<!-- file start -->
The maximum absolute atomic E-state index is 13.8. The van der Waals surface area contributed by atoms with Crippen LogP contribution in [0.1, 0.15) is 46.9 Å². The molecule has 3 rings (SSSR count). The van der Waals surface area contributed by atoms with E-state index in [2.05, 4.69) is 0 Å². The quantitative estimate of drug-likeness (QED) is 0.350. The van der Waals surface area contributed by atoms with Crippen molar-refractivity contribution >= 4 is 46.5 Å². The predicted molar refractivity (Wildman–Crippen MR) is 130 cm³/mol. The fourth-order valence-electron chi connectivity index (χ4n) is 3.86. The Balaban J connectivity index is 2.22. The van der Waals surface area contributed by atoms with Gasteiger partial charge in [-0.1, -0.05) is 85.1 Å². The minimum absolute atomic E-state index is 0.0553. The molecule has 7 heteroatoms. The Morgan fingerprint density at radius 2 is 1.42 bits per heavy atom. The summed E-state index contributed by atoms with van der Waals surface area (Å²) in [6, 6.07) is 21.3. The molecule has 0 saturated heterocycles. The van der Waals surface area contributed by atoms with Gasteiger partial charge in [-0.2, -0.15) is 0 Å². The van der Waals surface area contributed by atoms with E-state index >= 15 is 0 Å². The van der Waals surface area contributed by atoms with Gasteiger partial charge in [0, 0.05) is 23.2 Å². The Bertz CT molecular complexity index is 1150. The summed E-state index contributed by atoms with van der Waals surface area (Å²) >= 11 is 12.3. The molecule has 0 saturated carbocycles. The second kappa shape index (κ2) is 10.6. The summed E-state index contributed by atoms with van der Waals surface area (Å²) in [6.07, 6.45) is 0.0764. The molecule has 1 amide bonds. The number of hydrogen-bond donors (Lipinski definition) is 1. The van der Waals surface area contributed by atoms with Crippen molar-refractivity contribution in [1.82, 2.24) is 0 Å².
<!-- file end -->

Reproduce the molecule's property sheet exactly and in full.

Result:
The maximum absolute atomic E-state index is 13.8. The van der Waals surface area contributed by atoms with Crippen LogP contribution in [0.1, 0.15) is 46.9 Å². The molecule has 3 rings (SSSR count). The van der Waals surface area contributed by atoms with E-state index in [2.05, 4.69) is 0 Å². The quantitative estimate of drug-likeness (QED) is 0.350. The van der Waals surface area contributed by atoms with Crippen molar-refractivity contribution >= 4 is 46.5 Å². The predicted molar refractivity (Wildman–Crippen MR) is 130 cm³/mol. The fourth-order valence-electron chi connectivity index (χ4n) is 3.86. The Balaban J connectivity index is 2.22. The van der Waals surface area contributed by atoms with Gasteiger partial charge in [-0.1, -0.05) is 85.1 Å². The minimum absolute atomic E-state index is 0.0553. The molecule has 7 heteroatoms. The Morgan fingerprint density at radius 2 is 1.42 bits per heavy atom. The summed E-state index contributed by atoms with van der Waals surface area (Å²) in [6, 6.07) is 21.3. The molecule has 0 saturated heterocycles. The van der Waals surface area contributed by atoms with Gasteiger partial charge in [-0.2, -0.15) is 0 Å². The van der Waals surface area contributed by atoms with E-state index >= 15 is 0 Å². The van der Waals surface area contributed by atoms with Gasteiger partial charge in [0, 0.05) is 23.2 Å². The Bertz CT molecular complexity index is 1150. The summed E-state index contributed by atoms with van der Waals surface area (Å²) >= 11 is 12.3. The molecule has 0 saturated carbocycles. The second kappa shape index (κ2) is 10.6. The summed E-state index contributed by atoms with van der Waals surface area (Å²) in [6.07, 6.45) is 0.0764. The molecule has 1 amide bonds. The number of hydrogen-bond donors (Lipinski definition) is 1. The van der Waals surface area contributed by atoms with Crippen molar-refractivity contribution in [1.82, 2.24) is 0 Å².